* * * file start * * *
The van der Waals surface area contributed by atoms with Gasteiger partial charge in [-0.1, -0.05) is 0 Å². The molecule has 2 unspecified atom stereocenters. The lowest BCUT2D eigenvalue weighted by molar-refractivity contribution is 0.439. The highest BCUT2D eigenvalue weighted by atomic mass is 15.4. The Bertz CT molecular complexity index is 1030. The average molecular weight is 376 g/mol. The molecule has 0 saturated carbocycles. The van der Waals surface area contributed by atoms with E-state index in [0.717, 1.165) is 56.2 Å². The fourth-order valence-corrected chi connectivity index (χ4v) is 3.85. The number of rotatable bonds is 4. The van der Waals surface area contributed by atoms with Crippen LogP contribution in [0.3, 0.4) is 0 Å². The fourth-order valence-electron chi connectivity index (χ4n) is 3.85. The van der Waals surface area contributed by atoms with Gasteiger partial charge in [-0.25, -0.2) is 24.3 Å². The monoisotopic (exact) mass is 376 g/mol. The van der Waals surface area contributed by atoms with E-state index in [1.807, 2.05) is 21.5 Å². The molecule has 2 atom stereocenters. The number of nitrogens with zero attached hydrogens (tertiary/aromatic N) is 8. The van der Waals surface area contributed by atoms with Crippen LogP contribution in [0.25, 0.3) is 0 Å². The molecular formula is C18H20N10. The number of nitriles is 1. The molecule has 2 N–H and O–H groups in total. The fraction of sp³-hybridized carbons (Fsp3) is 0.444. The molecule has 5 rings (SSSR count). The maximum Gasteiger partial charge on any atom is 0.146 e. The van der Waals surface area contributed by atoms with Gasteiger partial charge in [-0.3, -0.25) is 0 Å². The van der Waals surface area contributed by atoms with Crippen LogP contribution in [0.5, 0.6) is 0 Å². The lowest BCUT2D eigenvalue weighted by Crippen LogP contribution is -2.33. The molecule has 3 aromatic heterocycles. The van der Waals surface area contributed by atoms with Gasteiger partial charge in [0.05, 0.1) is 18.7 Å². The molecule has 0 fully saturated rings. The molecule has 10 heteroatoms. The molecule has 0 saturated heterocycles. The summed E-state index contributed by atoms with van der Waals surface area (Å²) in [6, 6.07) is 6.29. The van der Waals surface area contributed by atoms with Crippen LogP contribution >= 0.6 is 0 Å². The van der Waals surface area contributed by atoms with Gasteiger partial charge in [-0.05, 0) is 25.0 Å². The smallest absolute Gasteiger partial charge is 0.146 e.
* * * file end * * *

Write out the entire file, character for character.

The van der Waals surface area contributed by atoms with Gasteiger partial charge in [-0.1, -0.05) is 0 Å². The molecule has 2 unspecified atom stereocenters. The lowest BCUT2D eigenvalue weighted by molar-refractivity contribution is 0.439. The highest BCUT2D eigenvalue weighted by atomic mass is 15.4. The Bertz CT molecular complexity index is 1030. The average molecular weight is 376 g/mol. The molecule has 0 saturated carbocycles. The van der Waals surface area contributed by atoms with E-state index in [0.717, 1.165) is 56.2 Å². The fourth-order valence-corrected chi connectivity index (χ4v) is 3.85. The number of rotatable bonds is 4. The van der Waals surface area contributed by atoms with Crippen LogP contribution in [0.3, 0.4) is 0 Å². The fourth-order valence-electron chi connectivity index (χ4n) is 3.85. The van der Waals surface area contributed by atoms with Gasteiger partial charge in [-0.25, -0.2) is 24.3 Å². The monoisotopic (exact) mass is 376 g/mol. The van der Waals surface area contributed by atoms with E-state index in [1.807, 2.05) is 21.5 Å². The molecule has 2 atom stereocenters. The number of nitrogens with zero attached hydrogens (tertiary/aromatic N) is 8. The van der Waals surface area contributed by atoms with Crippen LogP contribution in [0.25, 0.3) is 0 Å². The molecular formula is C18H20N10. The number of nitriles is 1. The molecule has 2 N–H and O–H groups in total. The fraction of sp³-hybridized carbons (Fsp3) is 0.444. The molecule has 5 rings (SSSR count). The maximum Gasteiger partial charge on any atom is 0.146 e. The van der Waals surface area contributed by atoms with Gasteiger partial charge in [-0.3, -0.25) is 0 Å². The van der Waals surface area contributed by atoms with Crippen LogP contribution in [0.5, 0.6) is 0 Å². The lowest BCUT2D eigenvalue weighted by Crippen LogP contribution is -2.33. The molecule has 3 aromatic heterocycles. The van der Waals surface area contributed by atoms with Gasteiger partial charge in [0.05, 0.1) is 18.7 Å². The molecule has 0 fully saturated rings. The molecule has 10 heteroatoms. The molecule has 0 saturated heterocycles. The summed E-state index contributed by atoms with van der Waals surface area (Å²) in [6, 6.07) is 6.29. The van der Waals surface area contributed by atoms with Crippen LogP contribution >= 0.6 is 0 Å². The van der Waals surface area contributed by atoms with Gasteiger partial charge in [-0.05, 0) is 25.0 Å². The smallest absolute Gasteiger partial charge is 0.146 e.